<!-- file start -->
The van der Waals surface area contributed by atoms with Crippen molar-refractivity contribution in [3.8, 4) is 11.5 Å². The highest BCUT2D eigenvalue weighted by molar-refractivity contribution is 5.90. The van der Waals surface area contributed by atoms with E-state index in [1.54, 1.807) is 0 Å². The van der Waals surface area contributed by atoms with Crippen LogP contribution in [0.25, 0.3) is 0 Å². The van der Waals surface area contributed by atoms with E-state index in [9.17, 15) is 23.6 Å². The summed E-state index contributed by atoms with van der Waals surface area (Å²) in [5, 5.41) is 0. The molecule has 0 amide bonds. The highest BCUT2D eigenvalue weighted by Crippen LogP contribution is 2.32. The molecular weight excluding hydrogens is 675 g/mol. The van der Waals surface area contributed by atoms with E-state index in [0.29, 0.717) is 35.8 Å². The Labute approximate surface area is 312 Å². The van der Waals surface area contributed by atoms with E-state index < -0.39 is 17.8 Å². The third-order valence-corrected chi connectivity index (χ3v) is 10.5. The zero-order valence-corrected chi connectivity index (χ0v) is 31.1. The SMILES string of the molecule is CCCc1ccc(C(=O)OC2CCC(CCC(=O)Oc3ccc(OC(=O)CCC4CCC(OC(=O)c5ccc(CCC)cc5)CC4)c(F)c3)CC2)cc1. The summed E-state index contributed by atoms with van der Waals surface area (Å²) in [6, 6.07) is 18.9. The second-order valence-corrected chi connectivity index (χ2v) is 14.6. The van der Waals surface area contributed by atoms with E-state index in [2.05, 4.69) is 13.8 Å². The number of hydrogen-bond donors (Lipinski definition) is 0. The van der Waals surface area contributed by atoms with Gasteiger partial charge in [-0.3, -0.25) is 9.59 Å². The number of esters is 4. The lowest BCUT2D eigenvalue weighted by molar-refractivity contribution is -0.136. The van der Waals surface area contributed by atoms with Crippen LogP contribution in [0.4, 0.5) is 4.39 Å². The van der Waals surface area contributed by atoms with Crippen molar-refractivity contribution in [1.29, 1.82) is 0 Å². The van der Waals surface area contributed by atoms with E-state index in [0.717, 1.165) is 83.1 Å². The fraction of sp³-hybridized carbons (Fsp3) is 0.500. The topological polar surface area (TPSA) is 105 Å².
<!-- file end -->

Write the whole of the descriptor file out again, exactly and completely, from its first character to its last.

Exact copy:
The van der Waals surface area contributed by atoms with Crippen molar-refractivity contribution in [3.8, 4) is 11.5 Å². The highest BCUT2D eigenvalue weighted by molar-refractivity contribution is 5.90. The van der Waals surface area contributed by atoms with E-state index in [1.54, 1.807) is 0 Å². The van der Waals surface area contributed by atoms with Crippen LogP contribution in [0.25, 0.3) is 0 Å². The van der Waals surface area contributed by atoms with E-state index in [9.17, 15) is 23.6 Å². The summed E-state index contributed by atoms with van der Waals surface area (Å²) in [5, 5.41) is 0. The molecule has 0 amide bonds. The highest BCUT2D eigenvalue weighted by Crippen LogP contribution is 2.32. The molecular weight excluding hydrogens is 675 g/mol. The van der Waals surface area contributed by atoms with E-state index in [0.29, 0.717) is 35.8 Å². The Labute approximate surface area is 312 Å². The van der Waals surface area contributed by atoms with E-state index < -0.39 is 17.8 Å². The third-order valence-corrected chi connectivity index (χ3v) is 10.5. The zero-order valence-corrected chi connectivity index (χ0v) is 31.1. The SMILES string of the molecule is CCCc1ccc(C(=O)OC2CCC(CCC(=O)Oc3ccc(OC(=O)CCC4CCC(OC(=O)c5ccc(CCC)cc5)CC4)c(F)c3)CC2)cc1. The summed E-state index contributed by atoms with van der Waals surface area (Å²) in [6, 6.07) is 18.9. The second-order valence-corrected chi connectivity index (χ2v) is 14.6. The van der Waals surface area contributed by atoms with E-state index in [2.05, 4.69) is 13.8 Å². The number of hydrogen-bond donors (Lipinski definition) is 0. The van der Waals surface area contributed by atoms with Gasteiger partial charge in [-0.3, -0.25) is 9.59 Å². The number of esters is 4. The lowest BCUT2D eigenvalue weighted by molar-refractivity contribution is -0.136. The van der Waals surface area contributed by atoms with Crippen LogP contribution in [0.4, 0.5) is 4.39 Å². The van der Waals surface area contributed by atoms with Crippen molar-refractivity contribution in [1.29, 1.82) is 0 Å². The van der Waals surface area contributed by atoms with E-state index in [0.717, 1.165) is 83.1 Å². The fraction of sp³-hybridized carbons (Fsp3) is 0.500. The topological polar surface area (TPSA) is 105 Å².